University of Nicosia (only first two years of med school)

Greece

Athens

 

Patras

 

Alexandroupoli

 

Larissa

Italy

University of Trieste

Serbia

Med Fak Kragujevac

 

Med Fak Novi Sad

 

Relocated Med Fak from Pristina

Turkey

Kocatepe Afyon

 

Osmangazi Eskisehir

 

Selcuk Meram Konya

 

Bozok Yozgat

 

Gulhane Askeri Tip Akademisi Ankara

 

Pamukkale Denizli

 

Mersin

 

Dokuz Eylül Izmir

 

Izzet Baysal Abant

 

Karadeniz Techn Univ Trabzon

 

Celal Bayar Manisa

 

Capa Istanbul

 

Medical schools with no or <1 week clinical teaching (n = 15)

Chech Republic

Charles Univ, fac of med Hradec Kralove

Poland

Med Univ of Bialystok

 

Wroclaw Med Univ

 

Poznan Univ of Med Sciences

Romania

Univ Transilvaia, Brasov

 

Univ Med Pharm, Victor Babes, Timisoara

Russia

Krasnoyarsk

 

State Med Univ Kursk

 

State Med Univ Petrozavodsk

Italy

Fac di Med et Psicol Roma

Macedonia

State Univ Tetovo

 

Univ Goce Delcev Stip

Spain

Cordoba

 

Granada

 

Asturias

Tables 2, 3, 4 and 5 show details of the GP/FM curriculum in the medical schools in the four European regions (according to the United Nations’ Geo scheme and also including Israel). Roughly, the comprehensiveness of the GP/FM curriculum varies between the regions, as all faculties without any such curriculum are located either in Eastern or in Southern Europe, as are also the majority of schools without or with a very short clinical GP/FM component. Only few medical schools in Eastern Europe have a rotation period longer than two weeks, while the majority of schools in Northern Europe have at least five weeks, and several up to 12–13 weeks.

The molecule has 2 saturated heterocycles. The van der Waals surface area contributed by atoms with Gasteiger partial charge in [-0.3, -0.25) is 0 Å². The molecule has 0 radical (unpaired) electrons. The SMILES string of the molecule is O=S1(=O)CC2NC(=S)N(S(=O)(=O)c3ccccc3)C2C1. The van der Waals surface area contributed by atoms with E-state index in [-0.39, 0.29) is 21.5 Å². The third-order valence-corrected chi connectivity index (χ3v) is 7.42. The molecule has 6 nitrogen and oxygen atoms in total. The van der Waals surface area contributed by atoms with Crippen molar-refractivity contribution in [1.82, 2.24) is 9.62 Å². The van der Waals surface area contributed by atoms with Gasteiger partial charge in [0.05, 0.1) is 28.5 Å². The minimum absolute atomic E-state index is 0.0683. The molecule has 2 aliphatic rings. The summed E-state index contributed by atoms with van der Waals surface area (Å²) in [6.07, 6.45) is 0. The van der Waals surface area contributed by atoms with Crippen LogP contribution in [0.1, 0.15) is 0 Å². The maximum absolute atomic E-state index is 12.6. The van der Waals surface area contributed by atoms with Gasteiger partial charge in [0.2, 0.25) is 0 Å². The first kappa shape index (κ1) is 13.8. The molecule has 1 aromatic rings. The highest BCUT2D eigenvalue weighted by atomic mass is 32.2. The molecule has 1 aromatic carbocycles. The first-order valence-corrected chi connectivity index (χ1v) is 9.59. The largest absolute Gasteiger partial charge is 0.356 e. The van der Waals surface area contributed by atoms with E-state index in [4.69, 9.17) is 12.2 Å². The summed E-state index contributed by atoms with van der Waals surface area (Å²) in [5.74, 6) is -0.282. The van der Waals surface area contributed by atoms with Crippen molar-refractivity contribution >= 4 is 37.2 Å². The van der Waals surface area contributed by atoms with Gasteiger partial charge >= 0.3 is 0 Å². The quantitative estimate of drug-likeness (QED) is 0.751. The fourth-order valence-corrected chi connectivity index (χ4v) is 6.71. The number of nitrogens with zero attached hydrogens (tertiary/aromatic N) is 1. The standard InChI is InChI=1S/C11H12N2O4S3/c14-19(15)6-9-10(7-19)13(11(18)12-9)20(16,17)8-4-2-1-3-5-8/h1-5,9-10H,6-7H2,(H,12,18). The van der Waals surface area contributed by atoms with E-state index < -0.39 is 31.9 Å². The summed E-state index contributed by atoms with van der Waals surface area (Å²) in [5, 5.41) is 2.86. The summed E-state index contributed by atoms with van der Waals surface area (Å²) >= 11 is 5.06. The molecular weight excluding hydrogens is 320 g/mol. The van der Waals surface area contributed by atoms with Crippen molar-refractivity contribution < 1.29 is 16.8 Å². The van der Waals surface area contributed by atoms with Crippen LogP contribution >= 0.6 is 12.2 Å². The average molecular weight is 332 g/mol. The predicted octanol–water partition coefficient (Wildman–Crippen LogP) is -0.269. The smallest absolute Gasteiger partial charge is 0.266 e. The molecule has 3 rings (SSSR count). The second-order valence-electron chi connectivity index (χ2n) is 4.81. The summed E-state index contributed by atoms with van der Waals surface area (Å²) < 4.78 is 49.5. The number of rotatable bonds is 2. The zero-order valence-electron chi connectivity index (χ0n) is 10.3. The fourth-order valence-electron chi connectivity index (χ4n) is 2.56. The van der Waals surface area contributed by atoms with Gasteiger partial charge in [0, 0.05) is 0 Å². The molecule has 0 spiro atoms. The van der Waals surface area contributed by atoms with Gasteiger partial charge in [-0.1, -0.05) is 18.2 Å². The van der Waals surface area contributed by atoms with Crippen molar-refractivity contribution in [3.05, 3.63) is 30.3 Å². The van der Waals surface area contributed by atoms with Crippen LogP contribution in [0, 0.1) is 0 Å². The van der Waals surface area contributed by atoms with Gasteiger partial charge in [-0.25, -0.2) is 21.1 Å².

There are substantial variations in length of the clinical component within countries and even inside the same city: for example the time spent in a GP’s office is two weeks in one Brussels medical school and 12 weeks in another.

Discussion

One limitation of this study is that by labelling curricula as including or not including GP/FM, we assume the curricula to be mainly discipline based. We thus may have overlooked that a problem based or case based curriculum could include elements from GP/FM without having a proper GP/FM section. We also are aware of the fact that the mere existence of a GP/FM curriculum is not synonymous with high quality teaching. A further limitation is that we were not able to obtain data at all from some countries: Ukraine, Lithuania and France. These countries are “white spots on our map”, although we have got information from a key informant in France that all Universities have incorporated FM/GP in their BME curriculum and that all of them have a clinical component (2–6 weeks). This information is in line with the rest of Western European universities, as all of them have GP/FM training with a clinical component. Also, not all universities have responded from each country. For example, we got data only from seven universities in Russia, while the number of medical schools in this country is more than 60. Similarly, for Turkey we have data from 29 universities out of more than 50. Therefore, we cannot provide statistically valid information on the situation in Europe as such. On the other hand, the information that we do have from 259 European medical schools, in itself brings new insights, although curricula are in constant evolution and data captured at a certain point of time will not reflect such a dynamic situation.